Press Release (RP)

Sochi, Krasnodar Krai (RP) - The now-disbanded "Voting Integrity Commission" launched by the Trump administration uncovered no evidence to support claims of major voter fraud, according to an analysis of administration documents released Friday. Once translated into English, the documents revealed that the highly-touted team, led by Russian mathematician Gregor Yukuvlevich Perlman, discussed the possibilities for over an hour at each of the bimonthly meetings that ran from January through March in the picturesque resort town overlooking the Black Sea.

The conclusion that no major fraud occurred seems to have left a void of information about whether minor voter fraud occurred, what the difference between major and minor voter fraud might be and how well major and minor translate into Russian. When questioned about this discrepancy the translator had to excuse herself for personal reasons, and Perlman - whose ability to speak English tends to fluctuate - was unable to effectively communicate well enough to finish the press conference.

Washington, DC (RP) - A "Federal Commission on School Safety" has been launched by the Trump administration in response to the increasing number of tragedies involving guns, students and teachers. Department of Education Chief Betsy DeVos announced that the newly-formed commission will not look at the role of guns in school violence, disregarding the fact that so far in 2018, at the rate of one incident per week, school shootings have caused the death of at least thirty-seven students and adults, as well as at least thirty-one serious injuries.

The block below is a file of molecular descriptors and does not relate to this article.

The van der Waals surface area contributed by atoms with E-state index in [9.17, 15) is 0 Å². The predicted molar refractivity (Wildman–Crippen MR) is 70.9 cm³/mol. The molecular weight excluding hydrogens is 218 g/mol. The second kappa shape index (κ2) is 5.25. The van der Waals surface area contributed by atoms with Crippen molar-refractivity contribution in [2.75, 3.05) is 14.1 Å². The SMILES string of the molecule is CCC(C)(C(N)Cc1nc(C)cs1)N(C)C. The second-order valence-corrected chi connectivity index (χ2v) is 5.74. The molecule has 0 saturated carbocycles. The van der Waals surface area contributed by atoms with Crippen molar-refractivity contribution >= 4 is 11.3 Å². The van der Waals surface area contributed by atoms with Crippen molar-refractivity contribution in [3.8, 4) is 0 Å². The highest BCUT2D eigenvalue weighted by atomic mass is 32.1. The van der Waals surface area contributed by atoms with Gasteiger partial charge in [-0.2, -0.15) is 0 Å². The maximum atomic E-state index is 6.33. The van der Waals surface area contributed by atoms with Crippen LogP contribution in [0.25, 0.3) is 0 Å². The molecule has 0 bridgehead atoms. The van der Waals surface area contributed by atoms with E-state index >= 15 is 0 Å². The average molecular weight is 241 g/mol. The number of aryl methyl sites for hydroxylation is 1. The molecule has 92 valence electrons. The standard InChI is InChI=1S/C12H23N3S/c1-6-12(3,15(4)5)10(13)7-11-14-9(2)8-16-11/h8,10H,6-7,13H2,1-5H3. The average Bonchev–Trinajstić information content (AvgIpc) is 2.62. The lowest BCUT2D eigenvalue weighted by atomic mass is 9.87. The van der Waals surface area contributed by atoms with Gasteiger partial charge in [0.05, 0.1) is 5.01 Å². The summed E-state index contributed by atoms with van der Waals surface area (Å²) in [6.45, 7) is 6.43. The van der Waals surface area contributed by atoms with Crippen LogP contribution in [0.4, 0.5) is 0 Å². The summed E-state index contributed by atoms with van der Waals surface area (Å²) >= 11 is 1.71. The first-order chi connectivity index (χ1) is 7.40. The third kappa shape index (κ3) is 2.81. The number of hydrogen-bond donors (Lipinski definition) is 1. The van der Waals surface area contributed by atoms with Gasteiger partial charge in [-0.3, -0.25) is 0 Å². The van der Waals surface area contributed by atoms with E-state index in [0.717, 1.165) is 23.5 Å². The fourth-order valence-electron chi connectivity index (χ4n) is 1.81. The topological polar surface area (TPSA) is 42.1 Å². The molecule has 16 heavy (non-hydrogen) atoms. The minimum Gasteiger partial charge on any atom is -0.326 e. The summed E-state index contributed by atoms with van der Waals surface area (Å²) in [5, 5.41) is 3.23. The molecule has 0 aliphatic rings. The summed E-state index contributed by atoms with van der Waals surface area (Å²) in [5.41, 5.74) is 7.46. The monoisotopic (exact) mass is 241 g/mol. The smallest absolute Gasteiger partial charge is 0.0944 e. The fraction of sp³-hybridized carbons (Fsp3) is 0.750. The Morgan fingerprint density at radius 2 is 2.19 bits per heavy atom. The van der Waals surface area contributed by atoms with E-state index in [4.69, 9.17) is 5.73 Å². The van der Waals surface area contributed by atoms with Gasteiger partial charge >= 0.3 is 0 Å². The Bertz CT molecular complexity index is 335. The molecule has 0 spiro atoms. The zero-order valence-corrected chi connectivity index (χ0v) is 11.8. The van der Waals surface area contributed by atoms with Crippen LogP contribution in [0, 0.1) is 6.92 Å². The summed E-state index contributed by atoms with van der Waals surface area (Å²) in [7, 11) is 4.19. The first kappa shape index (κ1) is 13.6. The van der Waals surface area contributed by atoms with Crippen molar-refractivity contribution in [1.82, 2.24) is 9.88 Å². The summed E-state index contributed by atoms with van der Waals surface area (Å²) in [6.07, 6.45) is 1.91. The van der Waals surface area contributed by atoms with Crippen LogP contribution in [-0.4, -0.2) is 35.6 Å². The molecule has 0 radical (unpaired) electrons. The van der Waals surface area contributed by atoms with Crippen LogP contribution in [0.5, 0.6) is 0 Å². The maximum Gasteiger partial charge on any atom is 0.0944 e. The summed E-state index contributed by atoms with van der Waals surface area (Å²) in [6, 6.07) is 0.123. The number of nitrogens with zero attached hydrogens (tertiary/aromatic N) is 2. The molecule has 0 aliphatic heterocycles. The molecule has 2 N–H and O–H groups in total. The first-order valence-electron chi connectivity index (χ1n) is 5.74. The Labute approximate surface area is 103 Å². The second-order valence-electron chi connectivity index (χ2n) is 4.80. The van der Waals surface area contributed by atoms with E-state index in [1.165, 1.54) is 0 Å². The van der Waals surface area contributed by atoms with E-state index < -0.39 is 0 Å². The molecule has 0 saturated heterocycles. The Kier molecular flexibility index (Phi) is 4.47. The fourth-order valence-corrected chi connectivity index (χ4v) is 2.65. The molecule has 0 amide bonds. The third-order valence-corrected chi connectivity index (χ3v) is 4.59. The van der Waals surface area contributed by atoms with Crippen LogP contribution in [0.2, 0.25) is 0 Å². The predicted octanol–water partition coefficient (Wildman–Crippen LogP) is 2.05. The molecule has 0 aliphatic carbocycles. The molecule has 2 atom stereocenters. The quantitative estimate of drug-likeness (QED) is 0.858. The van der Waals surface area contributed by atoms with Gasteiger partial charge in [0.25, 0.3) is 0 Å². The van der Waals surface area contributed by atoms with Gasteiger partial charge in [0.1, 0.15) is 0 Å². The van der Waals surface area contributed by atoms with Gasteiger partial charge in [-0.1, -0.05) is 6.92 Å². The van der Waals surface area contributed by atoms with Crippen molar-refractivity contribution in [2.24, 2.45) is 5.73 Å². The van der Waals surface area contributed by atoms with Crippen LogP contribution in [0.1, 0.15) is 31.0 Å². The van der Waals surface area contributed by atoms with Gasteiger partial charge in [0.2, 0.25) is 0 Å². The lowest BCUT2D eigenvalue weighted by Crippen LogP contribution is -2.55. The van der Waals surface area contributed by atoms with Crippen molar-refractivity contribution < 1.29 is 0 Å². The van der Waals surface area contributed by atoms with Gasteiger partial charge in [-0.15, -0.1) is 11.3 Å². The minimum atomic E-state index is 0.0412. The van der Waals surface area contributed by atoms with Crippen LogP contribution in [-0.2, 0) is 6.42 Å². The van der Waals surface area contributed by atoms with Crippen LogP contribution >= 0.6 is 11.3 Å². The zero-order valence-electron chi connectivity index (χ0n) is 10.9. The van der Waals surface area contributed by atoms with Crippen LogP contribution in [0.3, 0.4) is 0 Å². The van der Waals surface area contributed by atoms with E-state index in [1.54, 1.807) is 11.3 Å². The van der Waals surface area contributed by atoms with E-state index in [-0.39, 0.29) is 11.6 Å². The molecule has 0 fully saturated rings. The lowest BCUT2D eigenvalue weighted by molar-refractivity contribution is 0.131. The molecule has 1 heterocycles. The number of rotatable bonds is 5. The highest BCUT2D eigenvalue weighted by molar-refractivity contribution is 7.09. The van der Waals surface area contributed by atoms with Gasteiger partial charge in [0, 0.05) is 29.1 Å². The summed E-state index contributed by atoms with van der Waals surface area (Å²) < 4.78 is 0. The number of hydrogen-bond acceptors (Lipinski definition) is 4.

The Education Honcho also is seeking to eliminate 29 discretionary programs and declares that "our commitment to spending taxpayer dollars wisely and efficiently by consolidating and eliminating duplicative and ineffective federal programs that are better handled at the state or local level." In other words, 'Instead of working to make education more effective by consolidating and standardizing and regulating our nation's education at the national level, I choose to continue to cop out, put my head in the sand, be a traitor to the very concept of education and admit that dutifully doing the job I am being paid to do is way beyond me or anyone on my team.'

Menlo Park, CA (RP) - Mark Zuckerberg was admitted into Stanford Hospital today suffering from stress-induced heart palpitations after an historic and impassioned plea from President Obama has reduced traffic on facebook by more than half! In his twenty-minute address on national TV, President Obama masterfully explained how the Russians were able to affect our last election and how they might be planning to again interfere in what may be the most important election in our nation's history.

Our forty-fourth president also detailed how Zuckerberg and others have amassed fortunes by duping America and the world into being his product, for which he pays nothing, while selling them and selling to them. Obama's pleas to not log into facebook at least until after the election have hit home with a large percentage of the electorate, leaving facebook personnel reeling, as this company built on little more than air and an idea possesses nothing tangible upon which to stand.